Several of the gap tasks undertaken by teachers in the Swindon Work Group focus on developing mathematical talk in the classroom, and encouraging pupils to use mathematical vocabulary to express their ideas. During the feedback, the teachers all agree that one noticeable change as a result is a noisier classroom! Teachers comment that maths lessons now feature more talk, and therefore more explicit reasoning and understanding. Daniel Booth-Howe, Maths Lead and Year 6 teacher at Colebrook Junior School, notes that in his classroom:

You now hear maths in the room. We have spent time building mathematical language and you hear children verbalising this.

Teachers of KS1 classes take a similar approach through their gap tasks; Ann-Marie Arkle, Year 2 teacher at Burbage Primary School, can see the impact after just half a term:

I really get that mathematical talk starting from a younger age, and have seen the difference already in the children’s confidence in using the mathematical terms.

Full-sentence answers are crucial for many teachers as they encourage verbal expression of understanding; when asked to justify an answer, pupils aren’t allowed to simply affirm another pupil’s answer with the agreement “What s/he said”, but have to use full sentences to articulate their own comprehension. Julie Sinclair, Maths Lead and Year 6 teacher at Burbage Primary, sums it up:

The children have a deeper understanding as a result of the mathematical language used and the mathematical talk, which has really improved their fluency, reasoning and problem solving.

The learning environment and use of manipulatives

The Work Group’s discussion moves on to how, as well as making maths heard, the gap tasks undertaken mean that maths is seen. Teachers talk about how stem sentence wall displays making maths visual and giving pupils a reference tool, have meant that classrooms themselves have become a resource and enhanced learning. In some schools, this has gone beyond the classroom of the teacher from the Work Group, as Alana Mead, Year 6 teacher at St Francis C of E Primary School, explains:

We now have an area in our staff room where we have created a display on mastery and how it works at our school, including examples.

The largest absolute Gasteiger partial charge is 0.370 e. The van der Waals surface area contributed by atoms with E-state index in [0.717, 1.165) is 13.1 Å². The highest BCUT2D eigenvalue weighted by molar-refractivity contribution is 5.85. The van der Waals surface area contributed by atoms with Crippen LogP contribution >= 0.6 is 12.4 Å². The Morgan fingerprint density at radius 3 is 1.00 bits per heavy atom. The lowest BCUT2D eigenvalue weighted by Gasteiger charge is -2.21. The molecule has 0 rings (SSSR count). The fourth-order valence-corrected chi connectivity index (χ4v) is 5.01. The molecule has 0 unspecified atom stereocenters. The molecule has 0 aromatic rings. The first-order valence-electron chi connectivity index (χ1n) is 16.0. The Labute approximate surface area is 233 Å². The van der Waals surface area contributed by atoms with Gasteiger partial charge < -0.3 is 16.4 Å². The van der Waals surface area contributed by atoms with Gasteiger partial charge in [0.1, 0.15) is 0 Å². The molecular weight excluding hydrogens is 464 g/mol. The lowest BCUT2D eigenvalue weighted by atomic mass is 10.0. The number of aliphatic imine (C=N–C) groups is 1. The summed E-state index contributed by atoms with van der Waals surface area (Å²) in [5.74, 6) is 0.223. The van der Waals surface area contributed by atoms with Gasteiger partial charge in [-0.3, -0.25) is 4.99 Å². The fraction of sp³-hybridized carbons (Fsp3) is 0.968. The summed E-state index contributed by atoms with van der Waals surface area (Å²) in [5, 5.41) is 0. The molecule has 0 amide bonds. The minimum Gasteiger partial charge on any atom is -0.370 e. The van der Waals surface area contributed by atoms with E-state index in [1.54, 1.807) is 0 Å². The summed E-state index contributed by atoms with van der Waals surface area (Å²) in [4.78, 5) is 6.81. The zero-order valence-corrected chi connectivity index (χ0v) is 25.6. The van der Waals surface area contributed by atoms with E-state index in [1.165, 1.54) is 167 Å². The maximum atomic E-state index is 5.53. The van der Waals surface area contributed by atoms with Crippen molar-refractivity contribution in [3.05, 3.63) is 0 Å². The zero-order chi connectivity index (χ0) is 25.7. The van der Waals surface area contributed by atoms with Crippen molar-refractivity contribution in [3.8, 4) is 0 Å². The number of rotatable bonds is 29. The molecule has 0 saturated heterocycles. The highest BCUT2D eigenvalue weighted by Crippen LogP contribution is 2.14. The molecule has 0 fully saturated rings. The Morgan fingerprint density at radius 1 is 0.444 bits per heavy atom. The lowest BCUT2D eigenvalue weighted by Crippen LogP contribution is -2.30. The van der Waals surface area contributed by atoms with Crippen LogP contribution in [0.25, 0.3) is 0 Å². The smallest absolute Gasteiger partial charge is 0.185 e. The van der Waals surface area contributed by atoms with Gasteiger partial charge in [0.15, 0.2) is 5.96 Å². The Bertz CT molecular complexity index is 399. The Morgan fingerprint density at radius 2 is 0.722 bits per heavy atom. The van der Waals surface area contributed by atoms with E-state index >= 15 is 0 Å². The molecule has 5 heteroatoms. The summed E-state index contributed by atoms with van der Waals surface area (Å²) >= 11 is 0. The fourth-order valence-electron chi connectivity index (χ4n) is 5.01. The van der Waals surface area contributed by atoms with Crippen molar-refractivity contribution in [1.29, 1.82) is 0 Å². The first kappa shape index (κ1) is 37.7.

Greater engagement with manipulatives is identified by the group as another outcome of the gap tasks. Teachers who have chosen to focus on exploring depth in the times tables by looking at relationships find that children have become more confident in seeking manipulatives to prove and disprove their ideas. Concrete manipulatives no longer have the stigma attached of being for ‘those who can’t do it’, and even in Year 6 classes, manipulatives are now part and parcel of any maths lesson. Juliet Rean, Maths Lead and Year 2 teacher at Ramsbury Primary School, has also observed a new-found independence in her pupils when finding ways to support their reasoning and represent structures, and tells the group:

The children just do it. They don’t ask for resources, they just go and help themselves to resources that they know will help them.

Challenging previous conceptions about 'ability'

As the effects of the gap tasks are analysed, the conversation turns to the topic of 'ability grouping', and the teachers converge on a unanimous view: adopting a teaching for mastery approach means a teacher’s preconceptions about what children are able to attain are not only challenged, but often overturned. Previous ideas about ‘high ability’ or ‘low ability’ pupils have disappeared. Daniel Booth-Howe feels that a mastery approach has facilitated this change in his classroom: he aims to “remove the glass ceiling and give them the first two rungs on the ladder”. Adopting the principles of mastery that 'ability' is not fixed and attainment can improve because all pupils are capable of making progress, Daniel has embraced whole class teaching: